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Title: Control of cracks by inclusion of fibres in reinforced concrete
Author: Ibrahim, O. T.
Awarding Body: University College of Swansea
Current Institution: Swansea University
Date of Award: 1982
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The main object of this investigation was to try to assess whether it is worthwhile to include steel fibres in structural reinforced concrete elements both from the mechanical and the economic points of view, with particular emphasis on the cracking behaviour of such elements. Therefore, a theory which predicts the crack spacing and width in fibre reinforced concrete elements was developed. This theory, though based on a number of assumptions, gave good agreement with experimental results of other workers. To examine the theory and to study the mechanical behaviour of fibres included in conventional reinforced concrete, a test programme was carried out on specimens subject to pure tension and on beams subject to bending. In the tension tests, continuous fibres were simulated by using regular array of small diameter reinforcing wire. The width of the cracks developed in these specimens was measured by an optical microscope. The use of the microscope, however, proved to be tedious and thus an automated method, based on the Moiré technique, was developed to provide a more convenient way of measuring the crack widths. This method, being accurate and efficient, was used in the beam tests. In these tests, the fibres replaced similar amounts of the reinforcing bars in a control beam. Thus, all the beams tested had the same total amount of reinforcements. During the initial analysis of the beam results, it became clear that assumption of a Gaussian distribution for the scatter in the crack widths at any particular load was incorrect and misleading, and a detailed statistical evaluation was carried out on these results. This showed that the Weibull distribution gave a very adequate representation of the scatter in the observations. The beam results showed that the use of adequate partitions of fibres and conventional reinforcing bars reduced the crack width and spacing, maintained the flexural stiffness of the beam and sustained the design ultimate load of the control beam, although with a reduced factor of safety. These results as well as the statistical analysis of the crack widths and spacing, have helped significantly in understanding the mechanical behaviour of the fibres in reinforced concrete and hence in refining the theory. Good agreement between the theoretical predictions and the beam results, as well as results of tension specimens tested by another worker, has been obtained. Using the theory developed in conjunction with economic considerations, it is shown that the use of the fibres can produce mechanical improvements in beam behaviour at a reasonable economic cost, particularly with the introduction of cheaper steel fibres.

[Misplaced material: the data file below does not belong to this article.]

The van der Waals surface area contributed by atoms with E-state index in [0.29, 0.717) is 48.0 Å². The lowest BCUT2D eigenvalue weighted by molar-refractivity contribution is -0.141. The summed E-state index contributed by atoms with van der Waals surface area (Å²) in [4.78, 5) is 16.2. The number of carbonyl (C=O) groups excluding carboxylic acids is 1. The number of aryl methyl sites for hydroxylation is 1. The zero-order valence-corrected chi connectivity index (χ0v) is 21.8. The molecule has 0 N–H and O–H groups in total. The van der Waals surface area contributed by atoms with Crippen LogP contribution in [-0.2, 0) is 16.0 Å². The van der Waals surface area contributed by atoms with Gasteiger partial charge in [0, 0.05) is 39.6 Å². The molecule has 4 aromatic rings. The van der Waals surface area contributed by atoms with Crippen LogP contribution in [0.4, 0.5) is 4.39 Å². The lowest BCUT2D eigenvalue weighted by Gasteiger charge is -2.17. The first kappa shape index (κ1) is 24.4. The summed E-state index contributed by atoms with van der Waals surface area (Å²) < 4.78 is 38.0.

Supervisor: Not available Sponsor: Not available
Qualification Name: Thesis (Ph.D.) Qualification Level: Doctoral
EThOS ID:  DOI: Not available